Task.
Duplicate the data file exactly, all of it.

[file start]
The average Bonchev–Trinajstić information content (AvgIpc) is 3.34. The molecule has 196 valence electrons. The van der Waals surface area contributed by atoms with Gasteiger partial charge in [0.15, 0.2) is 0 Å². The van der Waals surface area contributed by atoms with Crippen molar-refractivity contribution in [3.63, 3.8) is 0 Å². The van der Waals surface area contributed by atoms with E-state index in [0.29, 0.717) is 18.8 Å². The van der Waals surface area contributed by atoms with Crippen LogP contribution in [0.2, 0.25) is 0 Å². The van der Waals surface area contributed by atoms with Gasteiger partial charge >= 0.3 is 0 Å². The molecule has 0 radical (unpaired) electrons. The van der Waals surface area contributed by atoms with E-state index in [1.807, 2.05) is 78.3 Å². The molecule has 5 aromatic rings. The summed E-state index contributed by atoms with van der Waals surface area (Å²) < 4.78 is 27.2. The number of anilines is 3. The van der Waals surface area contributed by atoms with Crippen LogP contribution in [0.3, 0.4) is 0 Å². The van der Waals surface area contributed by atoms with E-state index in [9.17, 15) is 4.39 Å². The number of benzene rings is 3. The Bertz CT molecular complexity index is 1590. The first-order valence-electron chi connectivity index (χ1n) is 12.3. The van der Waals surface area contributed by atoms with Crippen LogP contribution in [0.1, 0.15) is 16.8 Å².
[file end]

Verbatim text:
The average Bonchev–Trinajstić information content (AvgIpc) is 3.34. The molecule has 196 valence electrons. The van der Waals surface area contributed by atoms with Gasteiger partial charge in [0.15, 0.2) is 0 Å². The van der Waals surface area contributed by atoms with Crippen molar-refractivity contribution in [3.63, 3.8) is 0 Å². The van der Waals surface area contributed by atoms with E-state index in [0.29, 0.717) is 18.8 Å². The van der Waals surface area contributed by atoms with Crippen LogP contribution in [0.2, 0.25) is 0 Å². The van der Waals surface area contributed by atoms with Gasteiger partial charge >= 0.3 is 0 Å². The molecule has 0 radical (unpaired) electrons. The van der Waals surface area contributed by atoms with E-state index in [1.807, 2.05) is 78.3 Å². The molecule has 5 aromatic rings. The summed E-state index contributed by atoms with van der Waals surface area (Å²) < 4.78 is 27.2. The number of anilines is 3. The van der Waals surface area contributed by atoms with Crippen LogP contribution in [0.3, 0.4) is 0 Å². The van der Waals surface area contributed by atoms with E-state index in [9.17, 15) is 4.39 Å². The number of benzene rings is 3. The Bertz CT molecular complexity index is 1590. The first-order valence-electron chi connectivity index (χ1n) is 12.3. The van der Waals surface area contributed by atoms with Crippen LogP contribution in [0.1, 0.15) is 16.8 Å².